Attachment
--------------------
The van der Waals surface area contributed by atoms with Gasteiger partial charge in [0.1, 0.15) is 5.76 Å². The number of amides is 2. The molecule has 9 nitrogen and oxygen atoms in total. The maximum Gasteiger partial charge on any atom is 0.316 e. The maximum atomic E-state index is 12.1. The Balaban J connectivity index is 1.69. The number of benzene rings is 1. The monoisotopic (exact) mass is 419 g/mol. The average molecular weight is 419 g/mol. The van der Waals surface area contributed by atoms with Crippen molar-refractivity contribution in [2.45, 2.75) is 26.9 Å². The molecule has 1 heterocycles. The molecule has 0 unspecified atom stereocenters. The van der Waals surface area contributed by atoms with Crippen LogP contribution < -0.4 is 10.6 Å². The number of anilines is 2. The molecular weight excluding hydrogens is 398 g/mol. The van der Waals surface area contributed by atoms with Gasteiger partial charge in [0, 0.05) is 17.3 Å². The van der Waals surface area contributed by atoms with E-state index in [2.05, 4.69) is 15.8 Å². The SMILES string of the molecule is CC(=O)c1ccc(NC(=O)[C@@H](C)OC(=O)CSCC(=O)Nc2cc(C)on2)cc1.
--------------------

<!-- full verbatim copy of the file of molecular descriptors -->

The van der Waals surface area contributed by atoms with Gasteiger partial charge in [0.1, 0.15) is 5.76 Å². The number of amides is 2. The molecule has 9 nitrogen and oxygen atoms in total. The maximum Gasteiger partial charge on any atom is 0.316 e. The maximum atomic E-state index is 12.1. The Balaban J connectivity index is 1.69. The number of benzene rings is 1. The monoisotopic (exact) mass is 419 g/mol. The average molecular weight is 419 g/mol. The van der Waals surface area contributed by atoms with Crippen molar-refractivity contribution in [2.45, 2.75) is 26.9 Å². The molecule has 1 heterocycles. The molecule has 0 unspecified atom stereocenters. The van der Waals surface area contributed by atoms with Crippen LogP contribution < -0.4 is 10.6 Å². The number of anilines is 2. The molecular weight excluding hydrogens is 398 g/mol. The van der Waals surface area contributed by atoms with Gasteiger partial charge in [0, 0.05) is 17.3 Å². The van der Waals surface area contributed by atoms with E-state index in [2.05, 4.69) is 15.8 Å². The SMILES string of the molecule is CC(=O)c1ccc(NC(=O)[C@@H](C)OC(=O)CSCC(=O)Nc2cc(C)on2)cc1.